Saturday, July 26, 2014

St. James Day 2007

...we were in London, England, on our way to Scotland for the wedding of our daughter, Caitlin, and Michael, who is from the village of Duns, south of Edinburgh in the Scottish Borders. There was a crises, however, because United States immigration authorities were not going to allow Michael to leave the U.S. to attend his own wedding.
    Caitlin and Michael were devastated of course, everyone was disgusted with the U.S. government, and I was mad at God. This was not an issue of "Theodicy", I dare say. It seemed more like petty harassment. It was not a "tragedy" in the grand scheme of things. It just seemed stupid.
      So I went to church. 6pm Mass at St. Augustine's Anglican Church in Kilburn. July 25, St. James Day, an unremarkable weekday Eucharist, attended by 5 or 6, at an ornate side altar. At the words of institution a great unbidden serenity came upon me, an unexpected peacefulness that left me utterly convinced that Caitlin and Michael were loved and cherished beyond all measure, and that no disappointment, however bitter or ridiculous, could invalidate that love.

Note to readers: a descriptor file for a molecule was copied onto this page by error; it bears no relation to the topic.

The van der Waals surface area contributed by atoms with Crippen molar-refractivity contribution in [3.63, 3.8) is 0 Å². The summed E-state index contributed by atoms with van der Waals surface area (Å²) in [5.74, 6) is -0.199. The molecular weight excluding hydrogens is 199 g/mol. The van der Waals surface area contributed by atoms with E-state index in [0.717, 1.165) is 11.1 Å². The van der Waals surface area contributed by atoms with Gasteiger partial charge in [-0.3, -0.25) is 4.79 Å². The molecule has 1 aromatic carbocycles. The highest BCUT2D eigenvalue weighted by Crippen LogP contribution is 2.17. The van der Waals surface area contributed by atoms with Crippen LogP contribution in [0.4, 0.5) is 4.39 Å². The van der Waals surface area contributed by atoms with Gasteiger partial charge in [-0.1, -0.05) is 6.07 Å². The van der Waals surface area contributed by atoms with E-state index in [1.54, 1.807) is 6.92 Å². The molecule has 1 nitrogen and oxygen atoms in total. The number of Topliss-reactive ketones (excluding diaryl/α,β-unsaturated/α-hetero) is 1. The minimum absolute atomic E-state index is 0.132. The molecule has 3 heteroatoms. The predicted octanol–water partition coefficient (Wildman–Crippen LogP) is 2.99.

So I came to an acceptance, and returned to our hotel to compose a "wedding sermon in the absence of the bride and groom." That sermon never got preached, however, because Caitlin called to say that the same official who had been saying "no way" for weeks had changed his mind and given permission for Michael to attend his own wedding!
     What ensued was the greatest wedding celebration that I have ever witnessed. This is what "heaven" is like, and what "God" is like also. It is annoying, nerve-wracking, and wonderful.
      And it all happened on St. James Day.
                                                              St. Augustine's, Kilburn

Thursday, July 17, 2014

Once on This Island

Dominican Mission Trip: “Once On This Island”
                                                                      Beaver Island
When my daughter Caitlin was attending the University of Western Michigan she played the lead role in a musical production called “Once On This Island.” It was a challenging role, not the least because she is white and her character, Timoun, was conceived as a Black West Indian with the requisite accent. It is a measure of her ability as an actress that she was entirely convincing in the role, starting with the accent.